Figures 2 and 3 indicate CMBS issuance since 2004 together with their final maturity profiles. A related, but potentially somewhat more complex problem, it is the profile of the vintage of these expiries that is providing existing borrowers with the most concern, especially given the current potential reluctance or inability of their lenders to roll or refinance those loans. More than $700bn of CMBS has been issued since 2004, although only $12bn was issued in H1 2008.

Market size - Europe

The total European commercial real estate loan market is estimated to be over €1,300bn.2 European CMBS market share is estimated to be c.10% of the loan market.
Current and anticipated pricingSince the credit crunch, the typical capital structure has changed. The movement in margins and re-alignment of LTVs are show in figures 4 and 5 for both the European and US debt markets.

US senior loans are now priced at 250-400bps margins compared with only 80-100bps before the credit crunch with LTVs largely unchanged. In Europe, margins for senior loans have risen from 90-125bps to 125-175bps with LTVs now around 15% lower.

Pricing on new mezzanine loans or B-Notes is also highly attractive with margins of 400-1200bps now available in the US (cf 175-400bps) with similar pricing available in Europe. Although margins have not widened in the same proportion as for CMBS, significantly better arrangement fees, covenants and other structural features are now available in compensation.

BBB tranches of CMBS debt in the US have been trading for much of the current year at margins of 1400-1600bps compared with their historical average of some 200bps and have recently traded at historical highs of around 2275bps or 11x the average. This would provide unleveraged project level IRRs of around 20% for loans held to term, assuming no defaults. Similar pricing is also available in Europe.
Key performance drivers
It is important to understand the key performance drivers for successful mezzanine investing. They include:

Avoidance of default on the loan itself; Recovery rate on principal of the loan; Margins and effective margins; Early exit from the loan; Gearing/leverage on the loan; Asset management charges and performance fees.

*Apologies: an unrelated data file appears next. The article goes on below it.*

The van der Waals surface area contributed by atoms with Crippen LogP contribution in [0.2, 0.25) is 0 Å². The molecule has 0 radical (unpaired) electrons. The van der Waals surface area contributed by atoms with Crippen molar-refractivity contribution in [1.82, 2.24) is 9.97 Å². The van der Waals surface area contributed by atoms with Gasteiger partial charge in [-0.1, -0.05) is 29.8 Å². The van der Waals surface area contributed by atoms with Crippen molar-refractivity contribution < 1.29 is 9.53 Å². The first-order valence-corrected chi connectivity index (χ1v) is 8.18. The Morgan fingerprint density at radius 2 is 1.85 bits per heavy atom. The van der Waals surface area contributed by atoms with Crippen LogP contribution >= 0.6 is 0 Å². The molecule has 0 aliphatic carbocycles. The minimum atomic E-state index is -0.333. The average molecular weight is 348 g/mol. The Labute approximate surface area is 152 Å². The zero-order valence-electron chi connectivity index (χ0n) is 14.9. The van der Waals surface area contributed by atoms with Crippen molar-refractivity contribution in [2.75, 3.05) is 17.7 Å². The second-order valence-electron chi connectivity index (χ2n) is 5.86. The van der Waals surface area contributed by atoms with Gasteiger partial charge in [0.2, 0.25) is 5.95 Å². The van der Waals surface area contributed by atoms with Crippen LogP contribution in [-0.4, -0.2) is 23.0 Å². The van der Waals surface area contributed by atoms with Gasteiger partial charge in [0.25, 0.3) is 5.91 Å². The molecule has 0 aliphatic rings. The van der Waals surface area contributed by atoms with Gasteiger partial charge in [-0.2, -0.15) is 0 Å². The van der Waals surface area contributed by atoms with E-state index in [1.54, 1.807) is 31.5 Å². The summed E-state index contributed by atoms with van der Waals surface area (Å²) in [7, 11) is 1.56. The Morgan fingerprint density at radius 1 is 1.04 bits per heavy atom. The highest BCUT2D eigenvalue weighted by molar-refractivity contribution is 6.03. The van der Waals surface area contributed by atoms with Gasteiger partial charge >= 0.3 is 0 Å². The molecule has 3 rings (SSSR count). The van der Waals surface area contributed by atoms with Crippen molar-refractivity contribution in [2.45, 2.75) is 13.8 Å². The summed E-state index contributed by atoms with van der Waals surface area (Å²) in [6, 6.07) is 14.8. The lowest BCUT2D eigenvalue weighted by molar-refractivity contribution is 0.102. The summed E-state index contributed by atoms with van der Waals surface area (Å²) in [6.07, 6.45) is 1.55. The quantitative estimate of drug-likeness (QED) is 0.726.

The primary key to successful subordinate investing is to avoid defaults. Even a 10% margin for three to five years will not cover the principal loss in a default, unless the recovery rate is very high. Investors must also appreciate the principal risks to achieving their targeted IRRs, which can be categorised as: Deal sourcing risks relating to the manager expertise and market presence; Defaults on underlying investments during the investment term; Gearing and re-gearing risks; Forced exit on loan positions held and their timing; Pressure to reinvest fund capital close to the end of the fund life; Interest rate and currency risks.

How long will this opportunity last? There is a widely held view that the opportunity to invest in non-investment grade debt, CMBS, mezzanine debt and/or B-Notes will last for the foreseeable future, which in our view is 18-36 months.

It is also clear that once the backlog of existing/warehoused CMBS tranches is cleared, the current disparity between CMBS and B piece pricing is unlikely to be sustained for a significant time frame, unless economic conditions worsen significantly.
There are a number of compelling reasons to consider an investment into the real estate debt space.

The projected risk adjusted returns of 12-15% provides a potential investor with attractive equity style returns without taking equity risk. There are a number of funds currently actively raising funds to capitalise on this window of opportunity, many of which are experienced fund sponsors with strong track records.

Similar mezzanine-style returns should generally be available in both North America and Europe, providing a diversified investment strategy. The choice of manager should be driven by the quality of the sponsor, the ability to source attractive deals and the ability to  correctly analyse, value and manage investments.

1 Goldman Sachs
2 Prudential M&G

Adam Calman is partner, capital markets, 

Cushman & Wakefield LLP